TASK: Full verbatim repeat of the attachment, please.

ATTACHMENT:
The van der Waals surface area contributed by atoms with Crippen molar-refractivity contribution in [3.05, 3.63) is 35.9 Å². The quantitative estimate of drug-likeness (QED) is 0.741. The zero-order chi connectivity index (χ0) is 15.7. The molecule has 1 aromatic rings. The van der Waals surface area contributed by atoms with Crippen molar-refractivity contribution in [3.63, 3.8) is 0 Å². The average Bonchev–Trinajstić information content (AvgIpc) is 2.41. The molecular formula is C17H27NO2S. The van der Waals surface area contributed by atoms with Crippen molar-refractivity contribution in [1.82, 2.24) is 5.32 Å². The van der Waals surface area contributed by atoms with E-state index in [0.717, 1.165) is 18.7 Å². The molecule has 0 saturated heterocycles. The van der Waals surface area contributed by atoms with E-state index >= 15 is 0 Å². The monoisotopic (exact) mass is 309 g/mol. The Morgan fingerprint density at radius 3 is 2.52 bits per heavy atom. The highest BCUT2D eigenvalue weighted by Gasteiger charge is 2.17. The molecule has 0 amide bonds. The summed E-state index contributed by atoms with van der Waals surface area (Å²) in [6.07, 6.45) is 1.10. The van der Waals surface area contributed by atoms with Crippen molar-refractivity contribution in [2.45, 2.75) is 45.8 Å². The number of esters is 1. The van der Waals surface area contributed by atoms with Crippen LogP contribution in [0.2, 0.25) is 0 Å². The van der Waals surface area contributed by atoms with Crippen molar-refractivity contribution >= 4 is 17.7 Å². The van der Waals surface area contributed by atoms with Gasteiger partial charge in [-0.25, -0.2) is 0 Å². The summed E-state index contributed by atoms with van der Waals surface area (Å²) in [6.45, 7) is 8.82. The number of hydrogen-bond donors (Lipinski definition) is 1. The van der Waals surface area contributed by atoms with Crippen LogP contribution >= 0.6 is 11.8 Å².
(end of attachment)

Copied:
The van der Waals surface area contributed by atoms with Crippen molar-refractivity contribution in [3.05, 3.63) is 35.9 Å². The quantitative estimate of drug-likeness (QED) is 0.741. The zero-order chi connectivity index (χ0) is 15.7. The molecule has 1 aromatic rings. The van der Waals surface area contributed by atoms with Crippen molar-refractivity contribution in [3.63, 3.8) is 0 Å². The average Bonchev–Trinajstić information content (AvgIpc) is 2.41. The molecular formula is C17H27NO2S. The van der Waals surface area contributed by atoms with Crippen molar-refractivity contribution in [1.82, 2.24) is 5.32 Å². The van der Waals surface area contributed by atoms with E-state index in [0.717, 1.165) is 18.7 Å². The molecule has 0 saturated heterocycles. The van der Waals surface area contributed by atoms with E-state index >= 15 is 0 Å². The monoisotopic (exact) mass is 309 g/mol. The Morgan fingerprint density at radius 3 is 2.52 bits per heavy atom. The highest BCUT2D eigenvalue weighted by Gasteiger charge is 2.17. The molecule has 0 amide bonds. The summed E-state index contributed by atoms with van der Waals surface area (Å²) in [6.07, 6.45) is 1.10. The van der Waals surface area contributed by atoms with Crippen molar-refractivity contribution in [2.45, 2.75) is 45.8 Å². The number of esters is 1. The van der Waals surface area contributed by atoms with Crippen LogP contribution in [0.2, 0.25) is 0 Å². The van der Waals surface area contributed by atoms with Crippen molar-refractivity contribution >= 4 is 17.7 Å². The van der Waals surface area contributed by atoms with Gasteiger partial charge in [-0.25, -0.2) is 0 Å². The summed E-state index contributed by atoms with van der Waals surface area (Å²) in [6.45, 7) is 8.82. The number of hydrogen-bond donors (Lipinski definition) is 1. The van der Waals surface area contributed by atoms with Crippen LogP contribution >= 0.6 is 11.8 Å².